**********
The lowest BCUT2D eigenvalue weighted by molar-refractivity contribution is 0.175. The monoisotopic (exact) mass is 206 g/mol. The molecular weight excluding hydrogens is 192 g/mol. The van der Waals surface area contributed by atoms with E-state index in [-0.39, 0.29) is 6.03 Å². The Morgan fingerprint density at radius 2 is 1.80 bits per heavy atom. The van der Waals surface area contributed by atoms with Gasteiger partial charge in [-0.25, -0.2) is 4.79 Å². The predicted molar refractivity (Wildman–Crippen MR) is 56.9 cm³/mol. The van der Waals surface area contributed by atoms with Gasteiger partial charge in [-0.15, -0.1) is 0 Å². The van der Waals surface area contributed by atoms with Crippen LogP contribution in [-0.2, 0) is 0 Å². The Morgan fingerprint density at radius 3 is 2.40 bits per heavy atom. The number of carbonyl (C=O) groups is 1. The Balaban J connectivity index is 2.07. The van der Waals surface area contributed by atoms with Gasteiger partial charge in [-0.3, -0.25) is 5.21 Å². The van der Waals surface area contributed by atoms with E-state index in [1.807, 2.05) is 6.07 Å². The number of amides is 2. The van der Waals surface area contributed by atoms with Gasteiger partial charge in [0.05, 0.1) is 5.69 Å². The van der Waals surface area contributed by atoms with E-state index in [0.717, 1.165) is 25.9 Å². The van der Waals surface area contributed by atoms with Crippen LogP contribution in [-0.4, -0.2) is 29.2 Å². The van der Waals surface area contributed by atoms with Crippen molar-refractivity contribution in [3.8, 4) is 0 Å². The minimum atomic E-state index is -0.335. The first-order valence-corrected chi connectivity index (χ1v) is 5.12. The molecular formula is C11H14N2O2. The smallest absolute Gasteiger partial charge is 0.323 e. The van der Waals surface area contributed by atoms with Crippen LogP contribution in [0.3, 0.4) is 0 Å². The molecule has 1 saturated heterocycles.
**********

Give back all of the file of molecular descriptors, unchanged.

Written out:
The lowest BCUT2D eigenvalue weighted by molar-refractivity contribution is 0.175. The monoisotopic (exact) mass is 206 g/mol. The molecular weight excluding hydrogens is 192 g/mol. The van der Waals surface area contributed by atoms with E-state index in [-0.39, 0.29) is 6.03 Å². The Morgan fingerprint density at radius 2 is 1.80 bits per heavy atom. The van der Waals surface area contributed by atoms with Gasteiger partial charge in [-0.25, -0.2) is 4.79 Å². The predicted molar refractivity (Wildman–Crippen MR) is 56.9 cm³/mol. The van der Waals surface area contributed by atoms with Gasteiger partial charge in [-0.15, -0.1) is 0 Å². The van der Waals surface area contributed by atoms with Crippen LogP contribution in [-0.2, 0) is 0 Å². The Morgan fingerprint density at radius 3 is 2.40 bits per heavy atom. The number of carbonyl (C=O) groups is 1. The Balaban J connectivity index is 2.07. The van der Waals surface area contributed by atoms with Gasteiger partial charge in [-0.3, -0.25) is 5.21 Å². The van der Waals surface area contributed by atoms with E-state index in [1.807, 2.05) is 6.07 Å². The number of amides is 2. The van der Waals surface area contributed by atoms with Gasteiger partial charge in [0.05, 0.1) is 5.69 Å². The van der Waals surface area contributed by atoms with E-state index in [0.717, 1.165) is 25.9 Å². The van der Waals surface area contributed by atoms with Crippen LogP contribution in [-0.4, -0.2) is 29.2 Å². The van der Waals surface area contributed by atoms with Crippen molar-refractivity contribution in [3.8, 4) is 0 Å². The minimum atomic E-state index is -0.335. The first-order valence-corrected chi connectivity index (χ1v) is 5.12. The molecular formula is C11H14N2O2. The smallest absolute Gasteiger partial charge is 0.323 e. The van der Waals surface area contributed by atoms with Crippen LogP contribution in [0.3, 0.4) is 0 Å². The molecule has 1 saturated heterocycles.